We were already inclined to shelter in place because you are a baby, but when we learned about your heart defect we really buckled down. If you were to get Covid-19, the novel virus that has led to this pandemic, you could have gotten severely ill. I used to lament that you didn’t come along earlier, that we had to wait almost two years to become parents. But now I count my lucky stars that you came when you did. You’ve been young enough that caring for you is fairly mechanical and something I can do while working, and we haven’t had to send you out to daycare or bring in a nanny and worry about Covid. My mom (your A-Ma) has helped out here and there when I finally allowed her to, even though I was scared she or A-Gong might get Covid from Daddy’s occupation or our many medical visits.
It has been hard for your many relatives to stay away. Who wouldn’t want to hold a cute baby like yourself? I do feel badly that they haven’t been able to snuggle you with abandon. But our first priority and obligation as parents is to keep you safe. Maybe let them get some good snuggles later ok? If they hold onto you tight like starfish, you’ll know why.
Ironically, many medical professionals got to see you up close quite a bit, much more than your relatives. They broke professionalism to coo over how adorable you are, and your cardiologist clearly was delighted to be examining such a cute baby as you. You had a Zoom telehealth exam from a dermatologist who was clearly in her guest bedroom, haha. You were schlepped all over town for many medical appointments and yet we remained Covid free in a great testament to the power of PPE (personal protective equipment like masks) and safety precautions.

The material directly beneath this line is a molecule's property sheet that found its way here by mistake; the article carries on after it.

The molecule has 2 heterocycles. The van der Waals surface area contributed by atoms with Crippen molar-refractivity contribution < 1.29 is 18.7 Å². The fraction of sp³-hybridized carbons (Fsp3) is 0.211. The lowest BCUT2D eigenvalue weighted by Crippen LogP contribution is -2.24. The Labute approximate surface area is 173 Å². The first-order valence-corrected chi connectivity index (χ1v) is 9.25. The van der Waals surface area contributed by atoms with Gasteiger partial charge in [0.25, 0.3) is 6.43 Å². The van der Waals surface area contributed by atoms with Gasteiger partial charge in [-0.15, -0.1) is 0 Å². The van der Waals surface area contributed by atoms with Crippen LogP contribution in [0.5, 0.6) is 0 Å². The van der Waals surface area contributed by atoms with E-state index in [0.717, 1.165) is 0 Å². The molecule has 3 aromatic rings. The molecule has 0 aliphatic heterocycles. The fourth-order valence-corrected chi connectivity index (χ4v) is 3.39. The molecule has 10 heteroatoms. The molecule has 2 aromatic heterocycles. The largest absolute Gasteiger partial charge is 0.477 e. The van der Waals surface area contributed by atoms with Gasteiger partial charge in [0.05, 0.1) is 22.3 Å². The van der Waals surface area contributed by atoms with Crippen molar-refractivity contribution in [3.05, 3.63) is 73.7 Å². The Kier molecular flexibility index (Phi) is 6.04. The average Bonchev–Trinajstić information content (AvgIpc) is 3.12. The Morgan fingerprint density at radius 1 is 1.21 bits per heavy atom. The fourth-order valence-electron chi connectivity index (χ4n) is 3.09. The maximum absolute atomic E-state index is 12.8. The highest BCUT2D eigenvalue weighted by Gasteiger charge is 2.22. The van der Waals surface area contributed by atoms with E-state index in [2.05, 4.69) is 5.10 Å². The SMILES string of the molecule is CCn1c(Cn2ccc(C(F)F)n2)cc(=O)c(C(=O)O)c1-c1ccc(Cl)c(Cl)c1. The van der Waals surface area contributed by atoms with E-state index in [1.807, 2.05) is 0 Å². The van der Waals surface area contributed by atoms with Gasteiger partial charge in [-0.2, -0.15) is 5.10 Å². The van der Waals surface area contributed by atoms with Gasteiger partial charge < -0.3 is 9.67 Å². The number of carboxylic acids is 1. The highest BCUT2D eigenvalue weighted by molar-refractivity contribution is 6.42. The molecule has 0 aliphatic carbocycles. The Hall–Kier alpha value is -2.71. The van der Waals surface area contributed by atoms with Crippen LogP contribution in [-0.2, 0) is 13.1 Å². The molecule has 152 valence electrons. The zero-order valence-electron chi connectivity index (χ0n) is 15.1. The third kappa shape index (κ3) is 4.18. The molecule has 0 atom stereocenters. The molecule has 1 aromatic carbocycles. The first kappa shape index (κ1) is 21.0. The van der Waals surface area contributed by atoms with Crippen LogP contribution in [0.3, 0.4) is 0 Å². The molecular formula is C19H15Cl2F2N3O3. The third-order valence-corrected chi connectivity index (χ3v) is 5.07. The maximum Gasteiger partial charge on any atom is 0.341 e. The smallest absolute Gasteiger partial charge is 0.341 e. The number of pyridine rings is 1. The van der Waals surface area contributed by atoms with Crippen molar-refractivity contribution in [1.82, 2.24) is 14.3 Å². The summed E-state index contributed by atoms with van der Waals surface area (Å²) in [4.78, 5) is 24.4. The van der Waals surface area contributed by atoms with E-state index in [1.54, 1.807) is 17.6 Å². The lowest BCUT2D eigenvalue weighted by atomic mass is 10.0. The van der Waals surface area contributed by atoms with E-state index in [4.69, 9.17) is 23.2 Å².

After 10 months of monitoring your heart defect with echocardiograms, you started to get a little sweatier than usual. That was one of the signs of heart failure to watch out for, so we took you in to see the cardiologist earlier than planned. Daddy went in this time while I waited outside in the car. When my phone rang with a video call I knew it wasn’t good. As you grabbed at the hem of the cardiologist’s scrubs and tugged on her photo ID badge, she told us that unfortunately the hole wasn’t closing and that you would likely need surgery. Doing it before you turned one would be ideal. If it wasn’t closed, it could lead to heart failure eventually. I couldn’t help but burst into tears, and I could see the doctor’s sad look upon seeing my response. Daddy came downstairs with you and we cried together in the drop-off lane of the hospital. It was only the third time I’d ever seen your Daddy cry. The fourth time would be in the waiting room before your surgery.
That was January 2021. We had watched the inauguration footage on TV, you and I, and I ugly cried while Kamala Harris was sworn in as the vice president and you crawled around in the playpen. How wonderful that an Asian woman was ascending to one of the highest offices in the land! The next day, I was ugly crying again for an entirely different reason as we waited for confirmation that you would need surgery. Twenty five cardiologists agreed on a committee meeting a few days later that your case required surgery.
Daddy’s sister (your auntie Jas) finally held you on Valentine’s Day 2021, after quarantining for almost two weeks and taking two Covid tests.